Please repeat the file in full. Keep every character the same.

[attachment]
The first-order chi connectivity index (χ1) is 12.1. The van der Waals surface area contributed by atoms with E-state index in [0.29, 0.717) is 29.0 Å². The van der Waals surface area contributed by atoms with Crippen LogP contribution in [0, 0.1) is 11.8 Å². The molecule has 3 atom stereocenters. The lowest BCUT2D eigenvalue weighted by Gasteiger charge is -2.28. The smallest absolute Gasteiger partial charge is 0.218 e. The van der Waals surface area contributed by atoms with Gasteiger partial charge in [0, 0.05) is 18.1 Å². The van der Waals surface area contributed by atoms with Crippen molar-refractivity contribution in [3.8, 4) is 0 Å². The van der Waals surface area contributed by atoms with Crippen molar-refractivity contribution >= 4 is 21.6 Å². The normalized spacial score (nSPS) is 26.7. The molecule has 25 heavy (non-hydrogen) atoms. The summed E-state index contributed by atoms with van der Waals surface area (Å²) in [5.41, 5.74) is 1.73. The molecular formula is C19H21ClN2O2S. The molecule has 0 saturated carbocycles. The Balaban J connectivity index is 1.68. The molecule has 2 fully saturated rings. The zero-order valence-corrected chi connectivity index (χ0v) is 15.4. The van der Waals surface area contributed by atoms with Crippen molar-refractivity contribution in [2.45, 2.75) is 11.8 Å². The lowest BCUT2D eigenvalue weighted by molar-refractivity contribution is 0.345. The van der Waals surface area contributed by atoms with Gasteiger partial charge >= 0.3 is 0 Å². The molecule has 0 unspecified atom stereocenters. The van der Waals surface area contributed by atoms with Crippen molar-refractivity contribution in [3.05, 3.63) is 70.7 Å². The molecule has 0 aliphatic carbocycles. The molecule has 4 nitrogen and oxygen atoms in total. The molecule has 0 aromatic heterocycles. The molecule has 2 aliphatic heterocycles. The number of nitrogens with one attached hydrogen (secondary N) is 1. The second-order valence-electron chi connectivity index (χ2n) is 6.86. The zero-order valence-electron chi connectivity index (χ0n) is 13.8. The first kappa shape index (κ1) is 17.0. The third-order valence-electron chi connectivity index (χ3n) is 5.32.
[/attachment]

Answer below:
The first-order chi connectivity index (χ1) is 12.1. The van der Waals surface area contributed by atoms with E-state index in [0.29, 0.717) is 29.0 Å². The van der Waals surface area contributed by atoms with Crippen LogP contribution in [0, 0.1) is 11.8 Å². The molecule has 3 atom stereocenters. The lowest BCUT2D eigenvalue weighted by Gasteiger charge is -2.28. The smallest absolute Gasteiger partial charge is 0.218 e. The van der Waals surface area contributed by atoms with Gasteiger partial charge in [0, 0.05) is 18.1 Å². The van der Waals surface area contributed by atoms with Crippen molar-refractivity contribution in [3.8, 4) is 0 Å². The van der Waals surface area contributed by atoms with Crippen molar-refractivity contribution >= 4 is 21.6 Å². The normalized spacial score (nSPS) is 26.7. The molecule has 25 heavy (non-hydrogen) atoms. The summed E-state index contributed by atoms with van der Waals surface area (Å²) in [5.41, 5.74) is 1.73. The molecular formula is C19H21ClN2O2S. The molecule has 0 saturated carbocycles. The Balaban J connectivity index is 1.68. The molecule has 2 fully saturated rings. The zero-order valence-corrected chi connectivity index (χ0v) is 15.4. The van der Waals surface area contributed by atoms with Crippen molar-refractivity contribution in [2.45, 2.75) is 11.8 Å². The lowest BCUT2D eigenvalue weighted by molar-refractivity contribution is 0.345. The van der Waals surface area contributed by atoms with Gasteiger partial charge >= 0.3 is 0 Å². The molecule has 0 unspecified atom stereocenters. The van der Waals surface area contributed by atoms with Crippen molar-refractivity contribution in [3.05, 3.63) is 70.7 Å². The molecule has 0 aliphatic carbocycles. The molecule has 4 nitrogen and oxygen atoms in total. The molecule has 0 aromatic heterocycles. The molecule has 2 aliphatic heterocycles. The number of nitrogens with one attached hydrogen (secondary N) is 1. The second-order valence-electron chi connectivity index (χ2n) is 6.86. The zero-order valence-electron chi connectivity index (χ0n) is 13.8. The first kappa shape index (κ1) is 17.0. The third-order valence-electron chi connectivity index (χ3n) is 5.32.